The University of São Paulo (USP), Hytron, Shell Brazil, Raízen, and the SENAI Innovation Institute for Biosynthetics and Fibers (CETIQT) have put together a pioneering initiative to produce renewable hydrogen from ethanol and signed a cooperation agreement for the development of two production plants in the city of São Paulo in Brazil. The agreement includes a hydrogen refuelling station (HRS) for a university bus. Hydrogen production through ethanol steam reforming enables local production of hydrogen close to consumption from ethanol that is easy to transport.

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Smart solar and bioenergy village, Mengsberg, Germany

The small rural village of Mengsberg has opted for a state-of-the-art hybrid heating solution consisting of an open space solar thermal field (with buffer storage), a wood chip boiler, and an on-demand and redundant biopropane boiler for fully renewable heat supply. Mengsberg’s concept is based on the variant of a three-stage heat generation system with redundancy, so that a reliable heat supply to all connected buildings is guaranteed 365 days a year.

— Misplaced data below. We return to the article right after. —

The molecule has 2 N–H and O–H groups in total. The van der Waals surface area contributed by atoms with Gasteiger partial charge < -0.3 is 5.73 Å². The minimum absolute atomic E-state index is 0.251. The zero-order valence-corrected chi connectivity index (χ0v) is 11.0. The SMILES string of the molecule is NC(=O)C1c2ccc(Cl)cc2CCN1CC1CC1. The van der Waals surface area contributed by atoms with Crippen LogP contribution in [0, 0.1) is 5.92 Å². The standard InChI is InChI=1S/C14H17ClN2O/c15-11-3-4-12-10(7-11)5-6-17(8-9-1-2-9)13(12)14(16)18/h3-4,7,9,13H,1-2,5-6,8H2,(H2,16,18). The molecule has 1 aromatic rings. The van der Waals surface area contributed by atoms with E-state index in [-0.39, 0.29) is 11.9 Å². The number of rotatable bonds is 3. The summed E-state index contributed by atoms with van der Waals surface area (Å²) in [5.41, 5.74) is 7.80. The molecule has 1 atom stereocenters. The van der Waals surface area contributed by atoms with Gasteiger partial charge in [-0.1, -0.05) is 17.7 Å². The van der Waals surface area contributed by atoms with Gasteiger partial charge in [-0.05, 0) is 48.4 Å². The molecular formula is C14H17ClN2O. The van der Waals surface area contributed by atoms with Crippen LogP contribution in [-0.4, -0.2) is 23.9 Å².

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Pellet production linked to a CHP plant for district heating, Falun, Sweden

The city of Falun has an extensive district heating and cooling system and most of the energy is generated at a combined heat and power (CHP) plant, which predominantly uses woodchips as fuel. Falun works closely with the nearby town of Borlänge, and the two towns are linked by a 20 km hot water pipeline that connects the two heating networks and enables cost-effective utilisation of heat and fuel throughout the seasons. The base load of heat production for the two cities is a combined heat and power plant in Borlänge that uses municipal waste as fuel and provides year-round energy.

The combined heat and power plant in Falun is linked to a wood pellet plant. This allows for longer running times and higher power production as the surplus heat can be used for the dryer in the pellet plant. The pellet plant is mainly running between spring and autumn when the heat load is lower than during the winter.